Internship and community service

Internship is currently a component of basic professional training for medicine (2 years), pharmacy (1 year) and psychology (1 year). While internship is legally part of professional training in South Africa it does not typically involve higher education institutions. Community service was first introduced for medical doctors in 1998 and has since been rolled out to include a number of HCP groups. Community service is intended to provide health services to rural and underserved areas and to allow young HCPs to further develop their skills and competencies. In practice, the focus has been largely on development of technical competencies, rather than attitudes, team work, community outreach and management skills. The current experience of internship and community service in South Africa could therefore be undermining the vision and intention of undergraduate health professions education.

The report proposes a shift from the mindset of interns and community service officers as the lowest levels of medical workers to one of active development of young professionals who are better equipped for public service. It recommends that universities take responsibility for education and professional development throughout the continuum from the undergraduate years through to internship (renamed postgraduate years 1 and 2) and community service (renamed postgraduate year 3). As the current 9 years is a long time for the production of a generalist doctor, the report recommends earlier differentiation with support for specialty training commencing in the community service year.

Financing of HPE in South Africa

It is the unanimous view of the panel that the success of the proposed transformation efforts will require proper financing of HPE. Longstanding shortcomings in the financing, planning and organising of HPE in South Africa largely arise from poor alignment of the interests of key stakeholders, such as the Department of Health, the Department of Higher Education and Training, and National Treasury. Poor coordination between governance at national and provincial levels is a further complicating factor.

The report recommends urgent action to improve the governance of health sciences funding, including through strengthening the capacity and accelerating the momentum of the Joint Health Sciences Education Committee. It considers the strengthening of governance structures and building a joint vision as critical initial steps, without which detailed costing and planning activities might not produce their full intended benefit. Improving human resources for health planning, resource allocation and budgeting should also receive priority. The report furthermore recommends the introduction of joint governance structures at institutional level, with strong consideration being given to reviving the concept of the academic health sciences complex. This model, if properly supported, has the potential to improve skills development, institutional governance and quality, and could form a strong basis for strengthening alignment of interests and more effective service delivery, as well as health sciences education. The model also has relevance in the context of greater institutional decentralisation required for the purchaser-provider split under National Health Insurance.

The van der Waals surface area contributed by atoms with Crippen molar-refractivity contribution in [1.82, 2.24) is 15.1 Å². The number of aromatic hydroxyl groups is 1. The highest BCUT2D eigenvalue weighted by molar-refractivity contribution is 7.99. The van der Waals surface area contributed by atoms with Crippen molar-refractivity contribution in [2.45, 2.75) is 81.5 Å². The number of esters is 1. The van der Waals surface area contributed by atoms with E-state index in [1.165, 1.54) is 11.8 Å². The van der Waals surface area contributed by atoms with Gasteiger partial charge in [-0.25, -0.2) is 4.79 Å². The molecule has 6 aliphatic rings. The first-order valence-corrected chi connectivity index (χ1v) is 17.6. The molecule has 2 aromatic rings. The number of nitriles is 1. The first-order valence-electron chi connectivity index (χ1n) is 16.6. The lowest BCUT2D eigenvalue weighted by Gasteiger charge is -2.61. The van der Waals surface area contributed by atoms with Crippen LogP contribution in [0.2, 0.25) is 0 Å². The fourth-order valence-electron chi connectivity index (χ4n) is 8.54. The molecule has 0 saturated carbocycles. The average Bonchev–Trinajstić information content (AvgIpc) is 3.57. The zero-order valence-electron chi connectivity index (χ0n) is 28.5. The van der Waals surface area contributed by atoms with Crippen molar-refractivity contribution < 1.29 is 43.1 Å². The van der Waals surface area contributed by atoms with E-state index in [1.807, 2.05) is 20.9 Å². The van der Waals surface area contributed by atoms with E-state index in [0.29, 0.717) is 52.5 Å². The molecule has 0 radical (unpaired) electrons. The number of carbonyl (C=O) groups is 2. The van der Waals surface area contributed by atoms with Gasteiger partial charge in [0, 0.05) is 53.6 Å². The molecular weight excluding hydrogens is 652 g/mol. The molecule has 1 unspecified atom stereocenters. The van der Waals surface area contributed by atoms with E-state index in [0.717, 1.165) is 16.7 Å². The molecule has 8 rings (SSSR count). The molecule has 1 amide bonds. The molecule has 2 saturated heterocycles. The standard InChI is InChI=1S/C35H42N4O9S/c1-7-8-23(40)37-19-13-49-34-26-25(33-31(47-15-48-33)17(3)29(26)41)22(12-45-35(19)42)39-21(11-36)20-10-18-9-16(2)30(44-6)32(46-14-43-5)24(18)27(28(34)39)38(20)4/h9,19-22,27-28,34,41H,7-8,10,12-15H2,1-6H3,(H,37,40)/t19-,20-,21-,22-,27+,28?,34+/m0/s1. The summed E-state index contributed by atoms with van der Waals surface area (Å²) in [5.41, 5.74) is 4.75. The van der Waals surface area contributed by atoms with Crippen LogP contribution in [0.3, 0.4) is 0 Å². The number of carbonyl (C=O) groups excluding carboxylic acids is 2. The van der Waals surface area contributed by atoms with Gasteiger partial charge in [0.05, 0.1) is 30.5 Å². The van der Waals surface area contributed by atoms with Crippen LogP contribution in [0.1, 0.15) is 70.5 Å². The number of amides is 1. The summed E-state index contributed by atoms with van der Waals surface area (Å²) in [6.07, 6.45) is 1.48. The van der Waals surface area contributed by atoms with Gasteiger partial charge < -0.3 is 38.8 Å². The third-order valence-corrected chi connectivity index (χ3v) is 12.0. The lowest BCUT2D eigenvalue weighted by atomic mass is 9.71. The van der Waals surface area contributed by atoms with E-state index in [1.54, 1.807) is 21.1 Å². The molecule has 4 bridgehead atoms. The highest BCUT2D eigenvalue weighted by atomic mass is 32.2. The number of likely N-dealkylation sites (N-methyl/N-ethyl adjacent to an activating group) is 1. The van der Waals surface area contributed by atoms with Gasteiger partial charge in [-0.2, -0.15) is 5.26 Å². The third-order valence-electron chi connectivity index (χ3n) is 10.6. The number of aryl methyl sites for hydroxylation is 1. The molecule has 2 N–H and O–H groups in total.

The ASSAf study on HPE provides a consensus view on how health professions education and training in South Africa could be reconceptualised and offers a roadmap for the way ahead. It is hoped that the panel's recommendations will help to consolidate current, and spur new efforts, to address the quantitative and qualitative shortfall in the health workforce, resulting in long-term benefits to the health of the nation.



1. Academy of Science of South Africa (ASSAf). Reconceptualising health professions education in South Africa. Pretoria: ASSAf; 2018.        [ Links ]

2. Frenk J, Chen L, Bhutta ZA, Cohen J, Crisp N, Evans T, et al. Health professionals for a new century: Transforming education to strengthen health systems in an interdependent world. Lancet. 2010;376:1923-1958.        [ Links ]

3. World Health Organization (WHO). Transforming and scaling up health professionals' education and training: World Health Organization Guidelines 2013. Geneva: WHO; 2013.         [ Links ]



Jimmy Volmink

Published: 30 July 2018